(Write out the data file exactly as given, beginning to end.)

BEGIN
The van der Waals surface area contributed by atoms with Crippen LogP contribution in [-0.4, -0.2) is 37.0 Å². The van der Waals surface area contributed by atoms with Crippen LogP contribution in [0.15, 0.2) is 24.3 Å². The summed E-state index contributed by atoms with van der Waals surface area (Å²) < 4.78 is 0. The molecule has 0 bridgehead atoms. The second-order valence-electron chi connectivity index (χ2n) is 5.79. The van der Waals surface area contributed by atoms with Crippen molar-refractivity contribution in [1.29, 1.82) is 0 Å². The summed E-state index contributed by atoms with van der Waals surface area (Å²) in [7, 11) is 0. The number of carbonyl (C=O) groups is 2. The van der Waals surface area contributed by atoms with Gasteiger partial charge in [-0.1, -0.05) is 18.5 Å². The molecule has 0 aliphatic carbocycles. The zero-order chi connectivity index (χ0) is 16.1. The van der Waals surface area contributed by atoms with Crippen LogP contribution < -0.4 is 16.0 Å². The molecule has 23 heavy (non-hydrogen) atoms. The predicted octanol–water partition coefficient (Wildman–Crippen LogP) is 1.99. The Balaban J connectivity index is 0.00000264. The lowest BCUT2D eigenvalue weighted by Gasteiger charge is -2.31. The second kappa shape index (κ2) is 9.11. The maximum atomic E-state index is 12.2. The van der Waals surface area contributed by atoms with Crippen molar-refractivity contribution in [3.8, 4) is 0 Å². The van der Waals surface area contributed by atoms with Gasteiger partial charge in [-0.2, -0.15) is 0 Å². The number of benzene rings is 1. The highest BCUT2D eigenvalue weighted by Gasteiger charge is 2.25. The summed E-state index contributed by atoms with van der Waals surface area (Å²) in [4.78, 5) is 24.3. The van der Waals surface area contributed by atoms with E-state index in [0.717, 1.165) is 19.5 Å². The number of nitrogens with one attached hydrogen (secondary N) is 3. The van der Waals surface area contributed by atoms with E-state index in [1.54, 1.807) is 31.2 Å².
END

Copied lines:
The van der Waals surface area contributed by atoms with Crippen LogP contribution in [-0.4, -0.2) is 37.0 Å². The van der Waals surface area contributed by atoms with Crippen LogP contribution in [0.15, 0.2) is 24.3 Å². The summed E-state index contributed by atoms with van der Waals surface area (Å²) < 4.78 is 0. The molecule has 0 bridgehead atoms. The second-order valence-electron chi connectivity index (χ2n) is 5.79. The van der Waals surface area contributed by atoms with Crippen molar-refractivity contribution in [1.29, 1.82) is 0 Å². The summed E-state index contributed by atoms with van der Waals surface area (Å²) in [7, 11) is 0. The number of carbonyl (C=O) groups is 2. The van der Waals surface area contributed by atoms with Gasteiger partial charge in [-0.1, -0.05) is 18.5 Å². The molecule has 0 aliphatic carbocycles. The zero-order chi connectivity index (χ0) is 16.1. The van der Waals surface area contributed by atoms with Crippen LogP contribution < -0.4 is 16.0 Å². The molecule has 23 heavy (non-hydrogen) atoms. The predicted octanol–water partition coefficient (Wildman–Crippen LogP) is 1.99. The Balaban J connectivity index is 0.00000264. The lowest BCUT2D eigenvalue weighted by Gasteiger charge is -2.31. The second kappa shape index (κ2) is 9.11. The maximum atomic E-state index is 12.2. The van der Waals surface area contributed by atoms with Crippen molar-refractivity contribution in [3.8, 4) is 0 Å². The van der Waals surface area contributed by atoms with Gasteiger partial charge in [-0.2, -0.15) is 0 Å². The number of benzene rings is 1. The highest BCUT2D eigenvalue weighted by Gasteiger charge is 2.25. The summed E-state index contributed by atoms with van der Waals surface area (Å²) in [4.78, 5) is 24.3. The van der Waals surface area contributed by atoms with E-state index in [0.717, 1.165) is 19.5 Å². The number of nitrogens with one attached hydrogen (secondary N) is 3. The van der Waals surface area contributed by atoms with E-state index in [1.54, 1.807) is 31.2 Å².